Skip to content Skip to site navigation

Cities

Comments

Ask a Brokeass: Trade wins

At last, a use for that old Milli Vanilli CD

Long ago, I promised an interview component to Ask a Brokeass. I've talked to some badass brokeasses since then, but I haven't gotten around to transcribing all of those interviews. The intern needs an intern. Then last week I received an email from Mark Hexamer, co-founder of the innovative new media trading site Swaptree.com, who saw my posts on the greening of Harry Potter and the virtues of sharing and wanted to talk up his project. What's greener than an eco-edition of Harry Potter? Well, the edition of Harry Potter that never had to be printed, argues Hexamer. Lucky for …

Read more: Cities, Living

Comments

Coach buses provide long-distance, low-emission convenience

Greyhound gets some competition from Megabus.com

Buses, on average, get low passenger miles per gallon in the U.S., because they stop often and don't use most of their capacity. Coach buses -- providing prebooked travel between cities -- don't suffer from these limitations. Megabus.com, a new niche player in this market, provides cheap, comfortable travel between nearby cities with travel time comparable to driving or taking commuter airlines (in a very small portion of the U.S.). Efficiency is 184 passenger miles per gallon -- without using hybrid buses or using any particular efficiency technology. They just use yield management ticket booking, where the earlier you book …

Read more: Cities

Comments

Of cars and carbon

How the Prius stacks up against other cars

Sure, everybody knows that what you drive affects how much you warm the climate. But after the jump: a chart that proves the point. Just to be clear: this includes only the emissions from the highway fuel itself. It doesn't include upstream emissions from drilling for oil and refining it into gasoline or diesel. And it doesn't include emissions from vehicle manufacturing. In other words, these are conservative figures -- so use them with caution. This is all fairly obvious stuff -- I mean, at this point, doesn't everyone understand that a Hummer pollutes more than a Prius? Still, I …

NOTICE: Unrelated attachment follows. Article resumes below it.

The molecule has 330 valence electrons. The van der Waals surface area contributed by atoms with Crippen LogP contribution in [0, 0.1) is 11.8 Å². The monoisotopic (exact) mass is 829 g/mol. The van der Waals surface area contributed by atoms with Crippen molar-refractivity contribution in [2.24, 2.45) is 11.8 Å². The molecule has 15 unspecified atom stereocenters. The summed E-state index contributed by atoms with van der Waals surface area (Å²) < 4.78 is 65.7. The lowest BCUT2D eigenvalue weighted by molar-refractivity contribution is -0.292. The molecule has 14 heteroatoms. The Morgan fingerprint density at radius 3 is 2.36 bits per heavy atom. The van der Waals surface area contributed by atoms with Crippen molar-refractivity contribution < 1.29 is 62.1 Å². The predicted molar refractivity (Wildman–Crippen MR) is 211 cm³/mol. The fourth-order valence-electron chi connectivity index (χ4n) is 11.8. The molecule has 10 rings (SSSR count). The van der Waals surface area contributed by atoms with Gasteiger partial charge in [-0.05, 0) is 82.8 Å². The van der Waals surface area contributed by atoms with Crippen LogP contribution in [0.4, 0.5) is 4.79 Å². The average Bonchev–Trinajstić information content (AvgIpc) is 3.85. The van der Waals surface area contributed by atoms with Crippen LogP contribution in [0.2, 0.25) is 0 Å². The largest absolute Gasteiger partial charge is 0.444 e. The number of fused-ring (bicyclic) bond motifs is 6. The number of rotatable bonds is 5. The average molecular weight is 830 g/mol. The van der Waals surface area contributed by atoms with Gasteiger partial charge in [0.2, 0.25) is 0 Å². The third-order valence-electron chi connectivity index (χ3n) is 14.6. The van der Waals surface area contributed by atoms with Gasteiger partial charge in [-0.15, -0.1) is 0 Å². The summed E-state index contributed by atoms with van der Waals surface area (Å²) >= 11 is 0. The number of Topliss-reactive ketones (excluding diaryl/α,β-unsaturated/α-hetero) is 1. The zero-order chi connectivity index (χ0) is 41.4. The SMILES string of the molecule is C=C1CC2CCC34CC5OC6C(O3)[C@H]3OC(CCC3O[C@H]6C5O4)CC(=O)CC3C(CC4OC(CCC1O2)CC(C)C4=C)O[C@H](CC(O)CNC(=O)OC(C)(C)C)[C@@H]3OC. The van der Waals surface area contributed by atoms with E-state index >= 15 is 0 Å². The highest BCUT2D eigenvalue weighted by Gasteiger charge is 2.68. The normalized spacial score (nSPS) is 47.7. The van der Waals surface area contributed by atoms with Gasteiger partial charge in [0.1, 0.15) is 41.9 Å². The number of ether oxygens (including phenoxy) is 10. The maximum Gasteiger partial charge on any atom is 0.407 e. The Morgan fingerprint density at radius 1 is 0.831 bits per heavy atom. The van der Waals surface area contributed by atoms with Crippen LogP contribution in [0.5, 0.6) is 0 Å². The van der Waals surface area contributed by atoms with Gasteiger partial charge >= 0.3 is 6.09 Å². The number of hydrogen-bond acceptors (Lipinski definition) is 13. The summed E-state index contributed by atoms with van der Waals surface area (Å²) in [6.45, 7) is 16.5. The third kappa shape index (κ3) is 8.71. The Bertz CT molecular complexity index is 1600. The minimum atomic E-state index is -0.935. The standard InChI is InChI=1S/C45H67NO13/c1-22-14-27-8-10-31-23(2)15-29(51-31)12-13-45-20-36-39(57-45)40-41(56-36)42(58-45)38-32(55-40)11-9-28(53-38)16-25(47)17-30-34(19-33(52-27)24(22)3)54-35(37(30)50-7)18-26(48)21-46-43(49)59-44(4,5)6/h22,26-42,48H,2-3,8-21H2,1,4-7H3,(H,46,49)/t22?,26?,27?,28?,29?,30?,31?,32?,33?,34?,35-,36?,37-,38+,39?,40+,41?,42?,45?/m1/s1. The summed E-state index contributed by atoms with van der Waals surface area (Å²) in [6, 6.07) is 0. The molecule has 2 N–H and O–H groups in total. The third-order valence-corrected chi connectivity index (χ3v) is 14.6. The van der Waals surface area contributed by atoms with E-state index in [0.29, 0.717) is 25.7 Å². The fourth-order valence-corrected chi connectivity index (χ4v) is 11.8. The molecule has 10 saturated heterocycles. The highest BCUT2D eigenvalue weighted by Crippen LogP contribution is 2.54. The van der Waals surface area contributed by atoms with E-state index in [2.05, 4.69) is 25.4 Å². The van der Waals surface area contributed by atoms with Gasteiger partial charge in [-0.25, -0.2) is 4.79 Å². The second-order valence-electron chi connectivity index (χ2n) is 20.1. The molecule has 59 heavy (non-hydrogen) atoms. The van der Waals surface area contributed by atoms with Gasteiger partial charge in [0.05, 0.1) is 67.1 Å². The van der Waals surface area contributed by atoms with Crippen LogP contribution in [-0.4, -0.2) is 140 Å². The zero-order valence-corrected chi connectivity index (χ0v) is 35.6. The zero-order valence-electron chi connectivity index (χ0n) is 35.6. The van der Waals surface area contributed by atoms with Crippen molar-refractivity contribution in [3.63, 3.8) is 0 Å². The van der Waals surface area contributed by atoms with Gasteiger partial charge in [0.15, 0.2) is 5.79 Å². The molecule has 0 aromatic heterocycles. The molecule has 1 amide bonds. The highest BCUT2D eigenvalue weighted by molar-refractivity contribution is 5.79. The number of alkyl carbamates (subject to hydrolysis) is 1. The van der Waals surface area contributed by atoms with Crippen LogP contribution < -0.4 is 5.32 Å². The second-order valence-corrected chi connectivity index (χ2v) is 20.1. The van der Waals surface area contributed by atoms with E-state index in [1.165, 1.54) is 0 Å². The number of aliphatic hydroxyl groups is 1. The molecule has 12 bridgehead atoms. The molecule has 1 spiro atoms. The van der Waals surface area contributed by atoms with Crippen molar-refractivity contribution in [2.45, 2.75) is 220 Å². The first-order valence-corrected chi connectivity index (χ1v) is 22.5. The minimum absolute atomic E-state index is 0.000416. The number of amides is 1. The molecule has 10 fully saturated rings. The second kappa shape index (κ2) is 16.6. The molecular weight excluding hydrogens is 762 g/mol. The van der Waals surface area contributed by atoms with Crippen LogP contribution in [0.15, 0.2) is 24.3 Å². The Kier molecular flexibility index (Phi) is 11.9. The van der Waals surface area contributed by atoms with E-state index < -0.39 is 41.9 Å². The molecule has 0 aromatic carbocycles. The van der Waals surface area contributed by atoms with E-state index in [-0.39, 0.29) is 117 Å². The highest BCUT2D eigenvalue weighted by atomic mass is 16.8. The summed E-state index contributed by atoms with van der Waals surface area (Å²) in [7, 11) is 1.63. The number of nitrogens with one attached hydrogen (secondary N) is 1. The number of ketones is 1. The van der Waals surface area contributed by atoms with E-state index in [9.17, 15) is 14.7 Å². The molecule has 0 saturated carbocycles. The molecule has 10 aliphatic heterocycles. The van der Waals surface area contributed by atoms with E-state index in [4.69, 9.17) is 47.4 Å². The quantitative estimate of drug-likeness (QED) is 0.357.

Comments

More ways to use our friend the wind's energy

Clever video

A short video -- proof that ingenuity is alive and well:

Read more: Cities, Living

Comments

They're counting on you

To count … heh

WNYC is calling on New Yorkers to go outside and count the SUVs in their 'hood as part of an experiment in getting citizens involved in the reporting process. Sez their website: This our experiment in "crowdsourcing," where we employ you, the listener, in an act of journalism. We're trying to find out just how much gas-guzzling SUV use there is throughout the New York area, with all the talk of environmental sustainability in the city. So you go out and report, then leave a comment with 1) your neighborhood, 2) your block (street and cross street) 3) the number …

Read more: Cities, Living

Comments

Piquing interest

How does the Home Interest Mortgage Deduction affect sprawl?